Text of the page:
MINNEAPOLIS, Minn. — At the Hennepin County Medical Center about 50 men and women are wedged in cubicles, talking on headsets. The scene looks like a telemarketing boiler room, but here the employees aren't making the calls; they are taking requests from people who wish to see a doctor.
Fielding a call, employee Rachel Kass asks a series of questions: birthdate, address, telephone number, employment and determines that the caller works full-time at McDonald’s but has no health insurance.
"What I'm going to do is set you up with what we call our Hennepin Care discount plan that automatically gives you a 52 percent discount off the top," Kass tells the caller. "And then if you need more coverage than that, I can set you up with a financial counselor."
The discount plan is a way to get a better handle on what folks can pay towards their care. The idea is that people should feel some responsibility towards their care even if it’s just $10 month. The medical center will have to absorb the loss if the patient can't pay the full cost of the doctor visit.
As the state's largest safety net hospital, Hennepin treats a disproportionately large number of patients who cannot pay for some or all of their care.
For more than 20 years, hospitals have relied on subsidies provided by the federal government to help defray those costs. But that funding is set to decline starting in 2014 with the full implementation of the federal health law.
The assistance is known as DSH payments, for disproportionate share hospital, and the program is critical to keeping the hospital's finances in the black, said Michael Harristhal, Hennepin’s vice president of public policy and strategy. "That's been a very important part of our total revenue stream," he said.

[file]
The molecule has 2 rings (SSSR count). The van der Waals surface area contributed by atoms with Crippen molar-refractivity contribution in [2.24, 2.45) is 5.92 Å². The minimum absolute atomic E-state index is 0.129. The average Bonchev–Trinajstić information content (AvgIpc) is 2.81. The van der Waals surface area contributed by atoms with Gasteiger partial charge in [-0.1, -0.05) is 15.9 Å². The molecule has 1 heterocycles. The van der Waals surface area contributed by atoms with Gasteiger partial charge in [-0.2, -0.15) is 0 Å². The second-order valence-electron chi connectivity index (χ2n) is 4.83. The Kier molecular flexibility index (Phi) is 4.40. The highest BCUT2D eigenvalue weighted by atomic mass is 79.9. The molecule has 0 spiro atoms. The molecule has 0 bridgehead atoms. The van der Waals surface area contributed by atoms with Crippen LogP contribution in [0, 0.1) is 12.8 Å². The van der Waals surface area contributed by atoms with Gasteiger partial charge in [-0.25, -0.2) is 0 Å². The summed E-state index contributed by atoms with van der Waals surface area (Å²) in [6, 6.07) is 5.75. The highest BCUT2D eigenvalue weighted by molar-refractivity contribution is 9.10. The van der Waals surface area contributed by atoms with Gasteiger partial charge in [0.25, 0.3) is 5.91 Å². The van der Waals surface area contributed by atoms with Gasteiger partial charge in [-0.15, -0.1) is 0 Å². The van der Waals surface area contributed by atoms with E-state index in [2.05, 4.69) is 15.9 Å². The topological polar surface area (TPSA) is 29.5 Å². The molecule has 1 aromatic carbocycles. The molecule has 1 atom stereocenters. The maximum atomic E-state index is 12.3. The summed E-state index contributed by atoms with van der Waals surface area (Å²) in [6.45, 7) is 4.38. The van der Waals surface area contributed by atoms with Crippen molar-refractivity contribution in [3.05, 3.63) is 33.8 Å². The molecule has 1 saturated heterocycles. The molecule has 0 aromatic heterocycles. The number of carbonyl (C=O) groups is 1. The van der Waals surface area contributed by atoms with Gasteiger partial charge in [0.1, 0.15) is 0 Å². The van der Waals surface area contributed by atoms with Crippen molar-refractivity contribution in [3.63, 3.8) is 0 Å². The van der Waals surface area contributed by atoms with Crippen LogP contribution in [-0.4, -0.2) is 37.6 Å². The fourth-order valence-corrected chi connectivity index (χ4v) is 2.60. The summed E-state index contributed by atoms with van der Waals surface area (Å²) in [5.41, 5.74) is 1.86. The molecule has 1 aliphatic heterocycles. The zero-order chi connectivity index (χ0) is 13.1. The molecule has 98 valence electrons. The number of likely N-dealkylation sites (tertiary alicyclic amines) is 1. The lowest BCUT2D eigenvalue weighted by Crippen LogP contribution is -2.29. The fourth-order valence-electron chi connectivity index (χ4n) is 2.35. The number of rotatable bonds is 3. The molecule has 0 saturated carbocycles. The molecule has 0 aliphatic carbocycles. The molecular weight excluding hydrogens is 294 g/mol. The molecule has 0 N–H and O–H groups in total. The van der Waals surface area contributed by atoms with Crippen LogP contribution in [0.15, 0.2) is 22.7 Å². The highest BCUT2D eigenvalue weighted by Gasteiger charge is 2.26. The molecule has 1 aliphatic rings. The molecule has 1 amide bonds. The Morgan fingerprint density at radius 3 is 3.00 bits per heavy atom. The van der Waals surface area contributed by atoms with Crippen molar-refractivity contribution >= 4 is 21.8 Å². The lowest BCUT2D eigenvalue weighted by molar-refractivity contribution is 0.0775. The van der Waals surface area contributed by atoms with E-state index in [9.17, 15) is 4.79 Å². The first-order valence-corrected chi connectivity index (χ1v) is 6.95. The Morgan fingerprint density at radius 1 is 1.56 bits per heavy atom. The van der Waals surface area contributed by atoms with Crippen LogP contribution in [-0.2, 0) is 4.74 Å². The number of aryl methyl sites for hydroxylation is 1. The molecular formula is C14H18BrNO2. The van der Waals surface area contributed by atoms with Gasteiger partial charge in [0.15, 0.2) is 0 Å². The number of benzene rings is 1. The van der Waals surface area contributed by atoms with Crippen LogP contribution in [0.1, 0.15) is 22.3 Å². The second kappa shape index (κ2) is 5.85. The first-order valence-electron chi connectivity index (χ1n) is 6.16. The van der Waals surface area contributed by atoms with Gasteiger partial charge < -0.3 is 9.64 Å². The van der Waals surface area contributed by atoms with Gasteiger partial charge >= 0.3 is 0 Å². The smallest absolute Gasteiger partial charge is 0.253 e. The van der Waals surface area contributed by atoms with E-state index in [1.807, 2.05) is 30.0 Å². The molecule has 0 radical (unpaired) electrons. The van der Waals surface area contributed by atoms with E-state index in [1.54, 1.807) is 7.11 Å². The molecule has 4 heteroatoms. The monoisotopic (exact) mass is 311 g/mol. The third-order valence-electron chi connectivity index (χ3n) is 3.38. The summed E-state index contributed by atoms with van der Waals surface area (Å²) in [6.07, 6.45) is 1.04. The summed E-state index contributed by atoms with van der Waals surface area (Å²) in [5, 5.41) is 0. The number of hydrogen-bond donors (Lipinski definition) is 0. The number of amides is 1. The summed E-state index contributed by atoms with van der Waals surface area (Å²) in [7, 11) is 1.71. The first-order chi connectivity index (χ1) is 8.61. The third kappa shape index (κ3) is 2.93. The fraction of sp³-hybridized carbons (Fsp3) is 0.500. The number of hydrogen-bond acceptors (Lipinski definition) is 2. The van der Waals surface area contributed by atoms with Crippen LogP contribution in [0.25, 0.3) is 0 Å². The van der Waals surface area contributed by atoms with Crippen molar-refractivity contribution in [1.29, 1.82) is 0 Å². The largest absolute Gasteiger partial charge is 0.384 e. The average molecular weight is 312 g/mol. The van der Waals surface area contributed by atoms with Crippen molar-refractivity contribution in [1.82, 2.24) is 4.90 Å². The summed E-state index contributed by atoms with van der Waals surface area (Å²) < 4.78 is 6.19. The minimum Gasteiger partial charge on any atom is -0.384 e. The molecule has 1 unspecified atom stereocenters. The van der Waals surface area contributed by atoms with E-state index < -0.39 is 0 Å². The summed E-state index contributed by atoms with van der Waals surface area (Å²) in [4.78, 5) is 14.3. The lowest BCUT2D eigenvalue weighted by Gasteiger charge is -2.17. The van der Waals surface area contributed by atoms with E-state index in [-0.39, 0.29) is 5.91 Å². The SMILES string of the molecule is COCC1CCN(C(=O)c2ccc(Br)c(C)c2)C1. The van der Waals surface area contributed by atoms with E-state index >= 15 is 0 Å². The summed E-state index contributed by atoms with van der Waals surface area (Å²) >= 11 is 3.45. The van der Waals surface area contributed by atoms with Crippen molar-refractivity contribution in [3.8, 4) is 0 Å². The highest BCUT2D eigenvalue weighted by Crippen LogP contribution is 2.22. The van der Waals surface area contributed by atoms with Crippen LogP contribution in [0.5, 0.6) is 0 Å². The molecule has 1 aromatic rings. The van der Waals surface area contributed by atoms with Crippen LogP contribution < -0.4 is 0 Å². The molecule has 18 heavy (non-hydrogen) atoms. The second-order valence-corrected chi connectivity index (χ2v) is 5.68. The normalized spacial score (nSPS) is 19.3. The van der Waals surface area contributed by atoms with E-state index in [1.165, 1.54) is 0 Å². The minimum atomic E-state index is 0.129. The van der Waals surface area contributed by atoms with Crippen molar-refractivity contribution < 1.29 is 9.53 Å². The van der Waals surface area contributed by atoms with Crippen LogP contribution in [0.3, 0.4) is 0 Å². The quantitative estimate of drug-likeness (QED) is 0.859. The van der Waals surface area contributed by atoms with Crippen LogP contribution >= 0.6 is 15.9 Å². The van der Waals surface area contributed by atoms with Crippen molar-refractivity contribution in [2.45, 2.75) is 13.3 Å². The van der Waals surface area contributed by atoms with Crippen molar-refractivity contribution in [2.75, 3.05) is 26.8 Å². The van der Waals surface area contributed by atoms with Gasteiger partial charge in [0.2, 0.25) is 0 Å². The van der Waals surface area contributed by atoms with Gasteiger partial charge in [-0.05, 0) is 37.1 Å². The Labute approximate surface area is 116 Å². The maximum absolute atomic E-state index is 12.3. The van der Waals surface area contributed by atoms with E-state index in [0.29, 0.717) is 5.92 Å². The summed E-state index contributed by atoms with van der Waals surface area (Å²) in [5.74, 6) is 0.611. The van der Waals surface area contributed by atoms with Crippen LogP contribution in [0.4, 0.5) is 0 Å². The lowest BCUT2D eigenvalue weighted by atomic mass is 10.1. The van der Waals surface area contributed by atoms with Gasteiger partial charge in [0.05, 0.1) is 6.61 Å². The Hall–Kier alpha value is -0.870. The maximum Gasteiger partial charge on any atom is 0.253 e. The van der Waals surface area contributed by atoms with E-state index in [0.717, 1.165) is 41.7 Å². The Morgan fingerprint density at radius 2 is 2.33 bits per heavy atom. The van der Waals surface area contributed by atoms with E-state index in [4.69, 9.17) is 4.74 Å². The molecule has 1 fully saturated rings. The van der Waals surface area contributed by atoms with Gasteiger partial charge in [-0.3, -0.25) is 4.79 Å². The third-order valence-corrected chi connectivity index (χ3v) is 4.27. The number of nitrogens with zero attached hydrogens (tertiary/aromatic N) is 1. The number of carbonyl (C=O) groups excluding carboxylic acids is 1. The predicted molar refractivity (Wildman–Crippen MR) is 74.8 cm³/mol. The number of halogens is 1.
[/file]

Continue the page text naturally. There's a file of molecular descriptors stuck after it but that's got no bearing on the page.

Harristhal said the medical center’s annual revenues approach $700 million and about $30 million of that comes from the DSH program. Even though those payments amount to less than 5 percent of the hospital's revenue, he said they help Hennepin break even.
The $11 billion DSH program provided $75 million to Minnesota hospitals last year, including children's hospitals in Minneapolis and St. Paul, the University of Minnesota Medical Center and Regions Hospital in St. Paul.
The federal health care law won't eliminate DSH payments altogether, but it cuts them by half over five years. The reductions begin in 2014, the same year the law requires most Americans to obtain health insurance or pay a penalty. The theory is that hospitals will need fewer DSH subsidies because they'll be treating a reduced number of patients who lack insurance.
Not so fast, Harristhal says. He'd like to see the theory put to practice before the cutbacks begin.
"There is concern about the fairly abrupt transition here and those DSH payments do become diminished as scheduled. That does make it fairly precarious for us going forward," Harristhal said.
University of Minnesota health economist Lynn Blewett said the state's own history may provide some reassurance to safety net hospitals.
"We did some work a number of years ago with the MinnesotaCare program and saw as MinnesotaCare expanded, levels of uncompensated care were reduced," Blewett said. "So there is some evidence that as you get more people covered, that there should be less need for free care provided by hospitals."
Still, Blewett said, there is great uncertainty about how large a cut Minnesota's safety net hospitals will face.
The law calls for cutting half a billion dollars from the DSH program starting in about a year, but the Obama administration has yet to decide which states will see the largest cuts.
Scott Leitz, the assistant commissioner of Minnesota’s Department of Human Services, said state hospitals will still need help. The department estimates there will be 200,000 people in Minnesota who lack health insurance in 2016, either by choice or through exemptions in the health law. The state may need to reallocate the DSH payments, he said.
"We'll have to make an analysis around who is seeing the uninsured, and are we allocating the dollars today properly or do we need to make any changes," Leitz said.
For now, safety net hospitals can only wait to find out how much of their own safety net will survive.
This story is part of a reporting partnership that includes Minnesota Public Radio, NPR and Kaiser Health News.